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Expectations of British Nannies

By: Beth Morrisey MLIS - Updated: 12 Oct 2012 | comments*Discuss
Mary Poppins jo Frost supernanny

Around the world British nannies are regarded as the best of the best. They are considered the most professional, most knowledgeable and most capable nannies of them all. But where did this reputation come from? And what does it mean for real life British nannies?

Stereotypes of British Nannies

There are two main culprits that promote the stereotype of British nannies: Mary Poppins and Supernanny (aka Jo Frost). Though one of these women is fictional, both are considered the crème de la crème of nannies in modern pop consciousness. They are able to get children to behave, follow directions, learn from their mistakes and have fun while doing all of this. For their own part these women are always immaculately turned out, never lose their temper, never run out of patience and are universally adored by hoards of thankful adults. In short, British nannies are stereotyped as near perfect beings that are capable to take on even the most unruly child – or parent – and leave a charming little darling in their wake.

Real Life British Nannies

Obviously real life British nannies have a lot to live up to. One false move and they can be immediately considered less capable than they “should” be. Even accents and wardrobes can become a problem if employers believe that all British nannies sound, and possibly dress, like the Queen. Clearly both British nannies and prospective employers need to address the issues of stereotypical British nannies and remember that above all, British or not, all nannies are human beings that have talents and flaws. Nannies themselves should make this very clear at the interview stage, even by addressing the issue directly. Warning parents that it is unfair to expect perfection should help. Potential employers should also do a little research on current British culture to understand where potential nannies are coming from as well as ask standard interview questions such as “What are your weaknesses?” and “What activities do you not enjoy?” in order to find out more about a candidate’s whole personality.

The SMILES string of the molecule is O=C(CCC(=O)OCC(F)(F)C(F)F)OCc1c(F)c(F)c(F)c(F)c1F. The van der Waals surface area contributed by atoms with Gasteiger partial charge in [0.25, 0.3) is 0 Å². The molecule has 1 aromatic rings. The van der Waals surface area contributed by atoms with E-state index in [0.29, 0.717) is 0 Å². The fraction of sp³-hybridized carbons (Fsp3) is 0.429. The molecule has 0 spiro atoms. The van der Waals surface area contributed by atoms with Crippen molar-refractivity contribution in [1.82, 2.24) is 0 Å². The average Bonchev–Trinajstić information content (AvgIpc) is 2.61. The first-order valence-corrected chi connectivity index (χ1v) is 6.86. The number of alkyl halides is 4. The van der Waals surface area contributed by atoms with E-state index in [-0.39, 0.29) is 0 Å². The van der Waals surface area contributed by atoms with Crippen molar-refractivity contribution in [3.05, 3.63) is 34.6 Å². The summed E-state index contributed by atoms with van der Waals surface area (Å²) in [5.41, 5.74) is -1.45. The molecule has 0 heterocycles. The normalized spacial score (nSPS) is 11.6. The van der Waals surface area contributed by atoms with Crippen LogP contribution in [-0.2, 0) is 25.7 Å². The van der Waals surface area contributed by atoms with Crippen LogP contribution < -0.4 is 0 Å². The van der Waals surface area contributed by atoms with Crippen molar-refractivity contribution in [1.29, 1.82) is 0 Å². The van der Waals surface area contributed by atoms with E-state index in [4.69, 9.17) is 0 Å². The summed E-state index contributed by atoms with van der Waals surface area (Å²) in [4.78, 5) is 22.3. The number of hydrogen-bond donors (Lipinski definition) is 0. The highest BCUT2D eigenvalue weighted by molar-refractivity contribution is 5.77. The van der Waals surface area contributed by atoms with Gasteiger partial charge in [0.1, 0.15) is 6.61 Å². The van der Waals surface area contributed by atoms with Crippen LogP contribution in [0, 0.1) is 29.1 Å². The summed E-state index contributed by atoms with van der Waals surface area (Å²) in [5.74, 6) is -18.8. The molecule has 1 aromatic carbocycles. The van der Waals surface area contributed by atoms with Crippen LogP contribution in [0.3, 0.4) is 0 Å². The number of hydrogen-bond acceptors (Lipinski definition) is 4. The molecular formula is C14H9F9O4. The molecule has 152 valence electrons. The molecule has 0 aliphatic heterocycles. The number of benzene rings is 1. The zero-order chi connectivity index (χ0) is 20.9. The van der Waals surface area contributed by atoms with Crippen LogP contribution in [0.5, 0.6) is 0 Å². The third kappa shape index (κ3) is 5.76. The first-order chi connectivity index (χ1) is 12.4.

Defining the Job

In order to avoid a British nanny feeling held to an impossible standard, both potential employers and candidates should take care to try to define the job during the interview stage. Employers should explain the hours of the job, what a typical day would entail, if the nanny will need to transport the child anywhere and whether or not (s)he is looking for a nanny to travel with the family. Nannies should also feel free to state their views on chores, cooking, cleaning and running errands. It is not necessary to be rude about these positions (“I don’t do cooking. Ever. Full stop. Not for anyone.”) but being respectful and clear will help to avoid misunderstandings later on (“As a nanny my primary responsibility is to the children in my care and I find that cooking often diverts my attention. What were your expectations for meal preparation?”). By being open, honest and real both employers and nannies can help get to know each other and move beyond impossible standards and unrealistic stereotypes.

British nannies are in high demand, and while this means a host of great career prospects it also means fighting stereotypes that have flourished the world over. Both employers and nannies should take care to address these stereotypes and be open to an evolving, real life relationship that benefits everyone.

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